Dictionary.com

disenfranchise

[ dis-en-fran-chahyz ]
/ ˌdɪs ɛnˈfræn tʃaɪz /
Save This Word!
See synonyms for: disenfranchise / disenfranchised on Thesaurus.com

verb (used with object), dis·en·fran·chised, dis·en·fran·chis·ing.

to deprive (a person) of a right of citizenship, as of the right to vote.
to deprive of a franchise, privilege, or right.

QUIZZES

QUIZ YOURSELF ON "EVOKE" VS. "INVOKE"!

Call upon your favorite grammar inspirations to tackle this quiz on the differences and uses of "evoke" and "invoke."
Question 1 of 7
“Evoke” and “invoke” both derive from the same Latin root “vocāre.”

Meet Grammar Coach

Write or paste your essay, email, or story into Grammar Coach and get grammar helpImprove Your Writing

Meet Grammar Coach

Improve Your Writing
Write or paste your essay, email, or story into Grammar Coach and get grammar help
Sometimes disfranchise .

Origin of disenfranchise

First recorded in 1620–30; dis-1 + enfranchise

OTHER WORDS FROM disenfranchise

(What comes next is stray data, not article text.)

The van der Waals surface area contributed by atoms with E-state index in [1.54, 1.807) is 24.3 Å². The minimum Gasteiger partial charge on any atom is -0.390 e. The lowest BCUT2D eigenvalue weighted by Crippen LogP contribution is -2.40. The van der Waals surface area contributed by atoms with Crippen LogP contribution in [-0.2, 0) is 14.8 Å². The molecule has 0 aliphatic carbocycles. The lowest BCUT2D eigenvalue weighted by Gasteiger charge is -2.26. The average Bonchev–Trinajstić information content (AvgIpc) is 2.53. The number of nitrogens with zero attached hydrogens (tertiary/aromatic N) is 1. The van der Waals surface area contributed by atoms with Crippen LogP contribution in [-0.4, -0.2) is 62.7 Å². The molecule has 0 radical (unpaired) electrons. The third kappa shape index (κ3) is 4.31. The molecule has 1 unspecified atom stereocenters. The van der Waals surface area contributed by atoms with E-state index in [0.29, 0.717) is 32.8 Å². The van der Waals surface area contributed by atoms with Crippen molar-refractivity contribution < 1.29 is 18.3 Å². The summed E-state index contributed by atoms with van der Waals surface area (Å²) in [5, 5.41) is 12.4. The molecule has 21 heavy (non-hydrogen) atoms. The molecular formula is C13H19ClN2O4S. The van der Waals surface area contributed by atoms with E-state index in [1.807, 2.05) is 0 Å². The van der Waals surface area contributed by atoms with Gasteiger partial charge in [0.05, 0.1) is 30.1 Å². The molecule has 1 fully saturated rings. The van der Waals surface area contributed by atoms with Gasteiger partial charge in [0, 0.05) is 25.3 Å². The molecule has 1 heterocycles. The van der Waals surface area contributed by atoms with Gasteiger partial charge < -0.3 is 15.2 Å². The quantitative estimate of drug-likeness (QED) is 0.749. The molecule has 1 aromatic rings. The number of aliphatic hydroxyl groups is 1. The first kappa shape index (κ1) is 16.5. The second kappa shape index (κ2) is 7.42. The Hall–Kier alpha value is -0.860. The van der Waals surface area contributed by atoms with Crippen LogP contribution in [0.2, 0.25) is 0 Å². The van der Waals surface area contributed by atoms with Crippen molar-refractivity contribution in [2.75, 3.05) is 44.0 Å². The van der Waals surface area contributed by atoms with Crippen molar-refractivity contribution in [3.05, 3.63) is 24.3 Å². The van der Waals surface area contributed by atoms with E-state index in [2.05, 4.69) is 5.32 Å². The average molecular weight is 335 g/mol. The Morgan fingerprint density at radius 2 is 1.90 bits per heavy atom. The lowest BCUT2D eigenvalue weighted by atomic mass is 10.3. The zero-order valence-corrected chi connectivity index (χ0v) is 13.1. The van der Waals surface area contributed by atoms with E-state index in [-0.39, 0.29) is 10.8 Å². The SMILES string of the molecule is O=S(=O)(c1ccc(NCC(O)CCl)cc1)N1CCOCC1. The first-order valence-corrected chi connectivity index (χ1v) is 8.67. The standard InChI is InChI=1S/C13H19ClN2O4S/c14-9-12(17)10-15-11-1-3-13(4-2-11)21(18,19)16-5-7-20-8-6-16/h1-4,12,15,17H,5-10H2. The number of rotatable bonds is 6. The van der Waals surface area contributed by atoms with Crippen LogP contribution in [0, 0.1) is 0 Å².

dis·en·fran·chise·ment [dis-en-fran-chahyz-muhnt, -chiz-], /ˌdɪs ɛnˈfræn tʃaɪz mənt, -tʃɪz-/, noundis·en·fran·chis·er, noun
Dictionary.com Unabridged Based on the Random House Unabridged Dictionary, © Random House, Inc. 2021

How to use disenfranchise in a sentence

British Dictionary definitions for disenfranchise

disenfranchise

disfranchise

/ (ˌdɪsɪnˈfræntʃaɪz) /

verb (tr)

to deprive (a person) of the right to vote or other rights of citizenship
to deprive (a place) of the right to send representatives to an elected body
to deprive (a business concern, etc) of some privilege or right
to deprive (a person, place, etc) of any franchise or right

Derived forms of disenfranchise

disenfranchisement (ˌdɪsɪnˈfræntʃɪzmənt) or disfranchisement, noun
Collins English Dictionary - Complete & Unabridged 2012 Digital Edition © William Collins Sons & Co. Ltd. 1979, 1986 © HarperCollins Publishers 1998, 2000, 2003, 2005, 2006, 2007, 2009, 2012
FEEDBACK